Generation Equality: Realizing women’s rights for an equal future

Posted on 15 April 2020

In 2020, the international community will mark several galvanizing moments in the gender equality movement: a five-year milestone towards achieving the Sustainable Development Goals (SDGs); the 20th anniversary of UN Security Council resolution 1325 on women, peace and security; and the 10th anniversary of UN Women’s establishment. Also, on March 8, we celebrated International Women’s Day, the theme of which was I am Generation Equality: Realizing Women’s Rights.
For the occasion, we are sharing excerpts from the accounts of two generous women who are championing the cause on behalf of TSF.

Danièle Bordeleau
Country director – Democratic Republic of the Congo

“Gender-based violence against women is of great concern to me, particularly within the context of armed conflict like in the Democratic Republic of the Congo. That’s why we decided to work on psychosocial support for women, going beyond traditional approaches by helping them achieve self-empowerment, so they can take their place in society. We need to recognize not only their rights, but also the important role they play in the development of local communities. Survivors also need to regain confidence; through conversations with them, we have found that they blame themselves for the violence they endured.”

“We set up a professional learning centre (PLC) in the hopes of helping women rebuild their self-esteem and giving them the means to thrive, not just survive. Our goal is to help them launch income-generating activities.
We also involve men in the process, especially young men, so they have the opportunity to work with women and understand their rights, sowing the seeds of more equal gender relations.”

“I believe African women are well aware of their rights and of the efforts being made to promote gender equality. However, communities still need guidance and consciousness-raising for these women to move from a passive to an active state and gain more control over their own lives.”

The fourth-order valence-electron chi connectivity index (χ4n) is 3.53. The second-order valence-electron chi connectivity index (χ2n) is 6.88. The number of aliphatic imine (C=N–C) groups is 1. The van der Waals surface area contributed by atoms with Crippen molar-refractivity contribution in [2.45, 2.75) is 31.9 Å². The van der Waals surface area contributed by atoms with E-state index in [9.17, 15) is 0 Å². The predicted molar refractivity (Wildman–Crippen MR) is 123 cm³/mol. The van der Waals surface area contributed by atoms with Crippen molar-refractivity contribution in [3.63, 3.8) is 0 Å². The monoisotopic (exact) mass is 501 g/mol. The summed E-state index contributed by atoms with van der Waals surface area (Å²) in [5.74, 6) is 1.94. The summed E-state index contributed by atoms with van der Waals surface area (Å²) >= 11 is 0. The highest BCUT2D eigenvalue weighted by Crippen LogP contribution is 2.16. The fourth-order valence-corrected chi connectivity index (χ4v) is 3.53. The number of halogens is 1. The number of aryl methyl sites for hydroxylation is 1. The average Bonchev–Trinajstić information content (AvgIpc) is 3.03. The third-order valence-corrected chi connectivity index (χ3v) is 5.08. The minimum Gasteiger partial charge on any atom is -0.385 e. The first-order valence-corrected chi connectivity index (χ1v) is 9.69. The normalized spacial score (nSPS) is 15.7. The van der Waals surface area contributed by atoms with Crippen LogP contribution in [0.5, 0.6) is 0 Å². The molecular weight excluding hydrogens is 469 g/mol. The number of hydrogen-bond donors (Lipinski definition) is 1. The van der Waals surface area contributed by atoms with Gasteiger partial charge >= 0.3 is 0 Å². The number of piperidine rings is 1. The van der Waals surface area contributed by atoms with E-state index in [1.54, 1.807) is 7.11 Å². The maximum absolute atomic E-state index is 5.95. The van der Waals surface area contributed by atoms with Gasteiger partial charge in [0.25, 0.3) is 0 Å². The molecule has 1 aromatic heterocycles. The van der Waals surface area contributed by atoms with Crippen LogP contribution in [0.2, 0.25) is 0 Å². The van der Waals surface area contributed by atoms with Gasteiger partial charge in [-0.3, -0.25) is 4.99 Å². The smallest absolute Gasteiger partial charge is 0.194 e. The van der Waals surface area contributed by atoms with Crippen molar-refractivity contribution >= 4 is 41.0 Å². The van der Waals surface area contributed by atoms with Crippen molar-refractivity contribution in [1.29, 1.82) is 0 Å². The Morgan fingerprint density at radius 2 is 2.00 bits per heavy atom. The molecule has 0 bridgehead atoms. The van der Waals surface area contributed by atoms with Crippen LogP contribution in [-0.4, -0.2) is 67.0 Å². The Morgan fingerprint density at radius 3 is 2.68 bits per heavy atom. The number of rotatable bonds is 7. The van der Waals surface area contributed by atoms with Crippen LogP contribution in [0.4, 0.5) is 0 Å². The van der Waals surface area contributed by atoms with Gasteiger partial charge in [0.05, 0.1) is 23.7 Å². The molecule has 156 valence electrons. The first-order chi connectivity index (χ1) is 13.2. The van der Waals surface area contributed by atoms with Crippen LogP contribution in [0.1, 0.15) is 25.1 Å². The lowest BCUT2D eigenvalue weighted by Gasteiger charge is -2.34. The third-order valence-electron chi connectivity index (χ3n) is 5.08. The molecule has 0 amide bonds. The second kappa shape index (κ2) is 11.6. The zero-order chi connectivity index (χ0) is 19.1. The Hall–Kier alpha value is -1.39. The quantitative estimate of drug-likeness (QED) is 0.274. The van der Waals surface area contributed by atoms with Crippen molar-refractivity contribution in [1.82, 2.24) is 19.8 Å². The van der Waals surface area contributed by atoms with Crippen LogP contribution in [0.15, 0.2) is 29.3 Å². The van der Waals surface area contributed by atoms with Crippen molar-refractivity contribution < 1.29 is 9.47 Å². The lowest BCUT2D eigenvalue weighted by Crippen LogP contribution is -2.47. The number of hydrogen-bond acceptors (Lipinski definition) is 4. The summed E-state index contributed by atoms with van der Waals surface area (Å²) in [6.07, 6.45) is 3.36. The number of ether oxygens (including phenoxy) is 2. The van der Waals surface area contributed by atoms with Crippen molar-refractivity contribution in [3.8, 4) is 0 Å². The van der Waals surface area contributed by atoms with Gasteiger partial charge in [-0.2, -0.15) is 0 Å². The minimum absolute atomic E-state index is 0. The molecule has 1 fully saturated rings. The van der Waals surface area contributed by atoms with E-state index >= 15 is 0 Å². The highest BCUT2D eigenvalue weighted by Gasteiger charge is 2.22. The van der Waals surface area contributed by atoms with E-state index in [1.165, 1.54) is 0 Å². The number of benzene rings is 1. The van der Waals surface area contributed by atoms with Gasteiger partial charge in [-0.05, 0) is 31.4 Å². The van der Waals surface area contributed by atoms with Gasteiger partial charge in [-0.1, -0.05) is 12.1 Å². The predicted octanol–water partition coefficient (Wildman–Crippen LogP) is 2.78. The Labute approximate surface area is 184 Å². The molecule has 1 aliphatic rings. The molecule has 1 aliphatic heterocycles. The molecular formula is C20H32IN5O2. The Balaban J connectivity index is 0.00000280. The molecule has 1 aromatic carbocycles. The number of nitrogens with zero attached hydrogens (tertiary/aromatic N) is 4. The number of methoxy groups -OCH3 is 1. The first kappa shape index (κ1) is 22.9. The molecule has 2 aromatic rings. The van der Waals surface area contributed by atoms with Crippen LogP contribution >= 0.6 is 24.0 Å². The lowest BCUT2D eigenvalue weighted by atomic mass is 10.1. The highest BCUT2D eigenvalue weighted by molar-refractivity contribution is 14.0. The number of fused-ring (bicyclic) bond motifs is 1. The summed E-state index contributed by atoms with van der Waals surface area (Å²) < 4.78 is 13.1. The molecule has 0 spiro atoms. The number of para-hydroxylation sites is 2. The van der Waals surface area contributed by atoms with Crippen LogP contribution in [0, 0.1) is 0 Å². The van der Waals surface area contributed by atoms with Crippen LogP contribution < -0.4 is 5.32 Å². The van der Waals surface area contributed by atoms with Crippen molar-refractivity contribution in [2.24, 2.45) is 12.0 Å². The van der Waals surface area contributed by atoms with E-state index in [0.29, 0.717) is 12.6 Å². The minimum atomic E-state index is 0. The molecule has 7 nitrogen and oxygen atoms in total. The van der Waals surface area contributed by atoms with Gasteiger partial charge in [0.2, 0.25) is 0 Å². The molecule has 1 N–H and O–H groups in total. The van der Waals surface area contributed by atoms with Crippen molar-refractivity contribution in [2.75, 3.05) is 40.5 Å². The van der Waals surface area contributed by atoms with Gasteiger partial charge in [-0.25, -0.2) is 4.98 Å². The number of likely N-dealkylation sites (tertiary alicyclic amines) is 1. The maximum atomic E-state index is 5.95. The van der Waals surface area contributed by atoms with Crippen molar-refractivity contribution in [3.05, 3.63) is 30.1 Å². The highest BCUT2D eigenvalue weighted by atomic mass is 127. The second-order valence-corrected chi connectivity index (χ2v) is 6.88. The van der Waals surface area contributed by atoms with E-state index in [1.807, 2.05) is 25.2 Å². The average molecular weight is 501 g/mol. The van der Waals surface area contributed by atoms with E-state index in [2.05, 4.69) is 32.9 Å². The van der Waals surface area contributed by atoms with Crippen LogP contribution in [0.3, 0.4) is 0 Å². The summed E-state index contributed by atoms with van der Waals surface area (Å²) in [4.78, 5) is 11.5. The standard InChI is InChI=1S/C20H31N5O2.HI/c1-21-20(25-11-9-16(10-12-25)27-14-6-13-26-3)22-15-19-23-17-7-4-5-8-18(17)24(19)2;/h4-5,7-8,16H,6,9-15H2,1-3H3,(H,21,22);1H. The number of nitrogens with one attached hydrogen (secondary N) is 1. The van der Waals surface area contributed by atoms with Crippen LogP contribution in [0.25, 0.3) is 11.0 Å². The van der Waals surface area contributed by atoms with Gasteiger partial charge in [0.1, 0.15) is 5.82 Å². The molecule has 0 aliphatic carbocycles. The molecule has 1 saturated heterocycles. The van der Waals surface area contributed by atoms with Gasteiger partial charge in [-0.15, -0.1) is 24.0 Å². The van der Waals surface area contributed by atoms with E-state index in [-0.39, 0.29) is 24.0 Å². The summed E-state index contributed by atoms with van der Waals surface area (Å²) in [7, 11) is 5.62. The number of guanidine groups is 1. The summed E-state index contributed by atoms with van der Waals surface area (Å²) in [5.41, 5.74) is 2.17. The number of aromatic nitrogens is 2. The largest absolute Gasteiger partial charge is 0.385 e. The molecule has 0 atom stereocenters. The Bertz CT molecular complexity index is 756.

Kadidiatou Diallo
Country director for programming and development – Sahel 21 TSF’s subsidiary in Mali

“Women and children are not allowed much say in the region of Mali where TSF subsidiary Sahel 21 operates. However, our interventions have helped communities build a strategy that allows them to understand the important role women play in developing their villages, their neighbourhoods, their households, and even their own personal growth. I have seen real progress in our area of intervention. Women now have meetings with men and freely express themselves in public. They speak up, ask questions and engage in activities, like men do.”

“We are also creating spaces for exchanging ideas, training and knowledge sharing, where women can continue to find their voices. Doing so will help them become even more involved in village development. One or two men will always be there to see what’s going on, but such spaces are no longer prohibited. Once they fully understand what is said and done in these spaces, they can become spokesmen for women.”

“As well, we have a scholarship program for promising young women, so they can stay in school. Some are in university, while others are already working. These measures support the development of women everywhere in Mali, especially in rural areas.”



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